Last Wednesday, at the CIBC Presents Entrepreneurship 101 lecture, we talked about the importance of business models at the early stage of company development and how you need to continuously refine your model to achieve sustainable growth and success in a competitive marketplace. Hopefully through the presentation you learned that having a cool product or service without a well thought-out business model rarely equates to having a great business.
In discussions I had after the presentation, two common themes emerged:
When you’re first starting a business, you’re often faced with the challenge of growing and expanding your customer base. If things are going well, you might have preliminary sales to suggest that you have some sort of compelling product or service offering, but you quickly realize that your existing model won’t scale to where you want it to be at a cost structure you can afford.
So now what?
Well, one of the topics we discussed was finding a strategic distribution partner to complement your existing channel strategy. Look at your competitors and suppliers, look at their products and offerings… is there something you have that would be of value to them or to their customers? How valuable is it to your short term versus your long term goals? Partnering can be a great way to get some much needed market traction and generate referrals for future business.
Another common topic of discussion was how to manage loss-leaders and freemium models. Typically, a loss leader is used as a means to either grow market share, drive adoption or sales of other higher margin products/services. While this is certainly a common approach, it always has to be balanced with the financial sustainability of the model. As we saw with pets.com, offering free shipping on low margin products sold below cost is not sustainable without an additional revenue sources to compensate for the loss.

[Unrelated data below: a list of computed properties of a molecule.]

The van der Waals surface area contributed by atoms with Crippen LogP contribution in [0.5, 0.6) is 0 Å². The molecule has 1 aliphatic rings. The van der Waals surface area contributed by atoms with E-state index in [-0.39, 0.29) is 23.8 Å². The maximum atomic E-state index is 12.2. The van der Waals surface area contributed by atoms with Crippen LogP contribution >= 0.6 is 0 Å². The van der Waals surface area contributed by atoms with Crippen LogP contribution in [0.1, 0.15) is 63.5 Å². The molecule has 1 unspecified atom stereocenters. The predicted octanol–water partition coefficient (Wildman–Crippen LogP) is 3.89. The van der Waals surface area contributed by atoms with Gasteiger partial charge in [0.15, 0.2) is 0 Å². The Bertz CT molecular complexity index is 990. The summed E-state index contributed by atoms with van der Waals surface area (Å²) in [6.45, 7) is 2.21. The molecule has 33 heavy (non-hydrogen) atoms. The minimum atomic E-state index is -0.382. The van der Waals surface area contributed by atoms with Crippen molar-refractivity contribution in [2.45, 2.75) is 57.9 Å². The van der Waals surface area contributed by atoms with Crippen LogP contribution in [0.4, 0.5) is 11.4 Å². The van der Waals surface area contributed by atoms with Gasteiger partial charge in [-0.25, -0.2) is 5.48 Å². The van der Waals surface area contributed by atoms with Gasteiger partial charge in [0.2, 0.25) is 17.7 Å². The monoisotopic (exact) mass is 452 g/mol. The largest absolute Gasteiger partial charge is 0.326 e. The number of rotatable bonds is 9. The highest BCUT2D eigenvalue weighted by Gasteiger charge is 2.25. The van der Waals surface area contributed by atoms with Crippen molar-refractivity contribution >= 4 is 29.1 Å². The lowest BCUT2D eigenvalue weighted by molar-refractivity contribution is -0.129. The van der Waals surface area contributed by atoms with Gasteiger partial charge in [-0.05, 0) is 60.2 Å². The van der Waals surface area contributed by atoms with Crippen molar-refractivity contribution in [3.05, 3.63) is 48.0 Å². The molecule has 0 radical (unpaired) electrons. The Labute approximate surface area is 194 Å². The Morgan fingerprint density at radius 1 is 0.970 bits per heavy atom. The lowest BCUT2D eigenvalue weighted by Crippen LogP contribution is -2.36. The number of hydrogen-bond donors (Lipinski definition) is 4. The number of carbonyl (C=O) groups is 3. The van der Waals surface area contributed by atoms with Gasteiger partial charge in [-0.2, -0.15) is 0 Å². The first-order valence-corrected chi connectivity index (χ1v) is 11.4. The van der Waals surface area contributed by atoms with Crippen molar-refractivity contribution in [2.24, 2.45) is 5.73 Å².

In freemium models, the balance between free and paid service needs to be proportioned carefully. The cost of giving away the product or service must be low enough that it does not impact the profitability of the company. For instance, with digital goods, the cost of giving away additional content is negligible. Having the minority of your customers subsidize the majority is acceptable in this instance, as long as the premium user can see sufficient value in upgrading to the paid service. Some great examples on different freemium models can be found here.
When it comes to accounting for the social impact of a good or service, if the end-customer cannot afford the product or service, search for a stakeholder that would directly benefit from that end-customer receiving the offering (caregiver, community organization, funding agency, government). The payer need not necessarily be the end-user in your business model.
By thoroughly investigating opportunities within the model, you’ll be able to create a framework that will drive sustainable growth and evolve with the success of your venture.
Can you think of creative revenue models that could be applied to other markets? Does the evolution of Youtube to a profit sharing model with content developers make it a more sustainable model? Post here and continue the discussion.
Downloads and Resources
Weren’t able to attend the class? Need some notes or want to look something up? Click below for all of the goodies from the lecture. Watch the video and the slide presentation below.